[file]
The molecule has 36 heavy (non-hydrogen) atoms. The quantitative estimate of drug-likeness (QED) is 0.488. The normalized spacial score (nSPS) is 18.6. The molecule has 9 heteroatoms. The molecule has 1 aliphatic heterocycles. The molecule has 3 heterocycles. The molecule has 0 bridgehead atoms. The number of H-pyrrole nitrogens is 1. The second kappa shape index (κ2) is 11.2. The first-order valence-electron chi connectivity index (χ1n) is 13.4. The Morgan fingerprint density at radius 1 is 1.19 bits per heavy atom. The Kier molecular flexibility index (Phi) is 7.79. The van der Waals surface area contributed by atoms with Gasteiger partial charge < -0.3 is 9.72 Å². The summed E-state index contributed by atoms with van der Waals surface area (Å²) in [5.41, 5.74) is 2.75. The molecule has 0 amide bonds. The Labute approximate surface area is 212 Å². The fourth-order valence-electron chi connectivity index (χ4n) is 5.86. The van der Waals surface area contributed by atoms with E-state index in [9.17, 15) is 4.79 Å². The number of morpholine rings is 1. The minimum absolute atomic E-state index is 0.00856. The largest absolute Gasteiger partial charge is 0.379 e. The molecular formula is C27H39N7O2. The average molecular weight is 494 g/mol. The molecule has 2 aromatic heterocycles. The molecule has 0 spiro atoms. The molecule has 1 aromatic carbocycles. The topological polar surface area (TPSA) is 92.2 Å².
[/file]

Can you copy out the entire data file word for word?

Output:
The molecule has 36 heavy (non-hydrogen) atoms. The quantitative estimate of drug-likeness (QED) is 0.488. The normalized spacial score (nSPS) is 18.6. The molecule has 9 heteroatoms. The molecule has 1 aliphatic heterocycles. The molecule has 3 heterocycles. The molecule has 0 bridgehead atoms. The number of H-pyrrole nitrogens is 1. The second kappa shape index (κ2) is 11.2. The first-order valence-electron chi connectivity index (χ1n) is 13.4. The Morgan fingerprint density at radius 1 is 1.19 bits per heavy atom. The Kier molecular flexibility index (Phi) is 7.79. The van der Waals surface area contributed by atoms with Gasteiger partial charge < -0.3 is 9.72 Å². The summed E-state index contributed by atoms with van der Waals surface area (Å²) in [5.41, 5.74) is 2.75. The molecule has 0 amide bonds. The Labute approximate surface area is 212 Å². The fourth-order valence-electron chi connectivity index (χ4n) is 5.86. The van der Waals surface area contributed by atoms with E-state index in [9.17, 15) is 4.79 Å². The number of morpholine rings is 1. The minimum absolute atomic E-state index is 0.00856. The largest absolute Gasteiger partial charge is 0.379 e. The molecular formula is C27H39N7O2. The average molecular weight is 494 g/mol. The molecule has 2 aromatic heterocycles. The molecule has 0 spiro atoms. The molecule has 1 aromatic carbocycles. The topological polar surface area (TPSA) is 92.2 Å².